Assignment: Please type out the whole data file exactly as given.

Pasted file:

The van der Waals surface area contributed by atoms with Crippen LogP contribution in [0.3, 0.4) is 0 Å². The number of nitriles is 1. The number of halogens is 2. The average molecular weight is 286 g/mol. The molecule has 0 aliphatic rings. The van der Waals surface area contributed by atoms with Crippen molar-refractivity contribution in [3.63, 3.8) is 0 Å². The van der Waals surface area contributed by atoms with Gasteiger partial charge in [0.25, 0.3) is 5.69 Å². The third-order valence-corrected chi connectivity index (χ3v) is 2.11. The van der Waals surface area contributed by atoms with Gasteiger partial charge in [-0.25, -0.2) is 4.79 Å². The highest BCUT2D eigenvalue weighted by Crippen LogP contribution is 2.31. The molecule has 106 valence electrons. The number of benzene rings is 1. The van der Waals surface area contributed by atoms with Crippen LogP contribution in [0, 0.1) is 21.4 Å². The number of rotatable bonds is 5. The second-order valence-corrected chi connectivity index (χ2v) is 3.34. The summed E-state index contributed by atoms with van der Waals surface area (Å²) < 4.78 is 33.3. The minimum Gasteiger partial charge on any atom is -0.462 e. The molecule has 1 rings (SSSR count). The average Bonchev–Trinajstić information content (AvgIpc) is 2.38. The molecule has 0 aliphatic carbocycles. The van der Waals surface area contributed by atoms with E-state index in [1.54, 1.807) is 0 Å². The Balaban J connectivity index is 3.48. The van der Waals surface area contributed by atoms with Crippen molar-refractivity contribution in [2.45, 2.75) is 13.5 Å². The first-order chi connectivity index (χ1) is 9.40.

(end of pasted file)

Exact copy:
The van der Waals surface area contributed by atoms with Crippen LogP contribution in [0.3, 0.4) is 0 Å². The number of nitriles is 1. The number of halogens is 2. The average molecular weight is 286 g/mol. The molecule has 0 aliphatic rings. The van der Waals surface area contributed by atoms with Crippen molar-refractivity contribution in [3.63, 3.8) is 0 Å². The van der Waals surface area contributed by atoms with Gasteiger partial charge in [0.25, 0.3) is 5.69 Å². The third-order valence-corrected chi connectivity index (χ3v) is 2.11. The van der Waals surface area contributed by atoms with Gasteiger partial charge in [-0.25, -0.2) is 4.79 Å². The highest BCUT2D eigenvalue weighted by Crippen LogP contribution is 2.31. The molecule has 106 valence electrons. The number of benzene rings is 1. The van der Waals surface area contributed by atoms with Crippen LogP contribution in [0, 0.1) is 21.4 Å². The number of rotatable bonds is 5. The second-order valence-corrected chi connectivity index (χ2v) is 3.34. The summed E-state index contributed by atoms with van der Waals surface area (Å²) < 4.78 is 33.3. The minimum Gasteiger partial charge on any atom is -0.462 e. The molecule has 1 rings (SSSR count). The average Bonchev–Trinajstić information content (AvgIpc) is 2.38. The molecule has 0 aliphatic carbocycles. The van der Waals surface area contributed by atoms with E-state index in [1.54, 1.807) is 0 Å². The Balaban J connectivity index is 3.48. The van der Waals surface area contributed by atoms with Crippen molar-refractivity contribution in [2.45, 2.75) is 13.5 Å². The first-order chi connectivity index (χ1) is 9.40.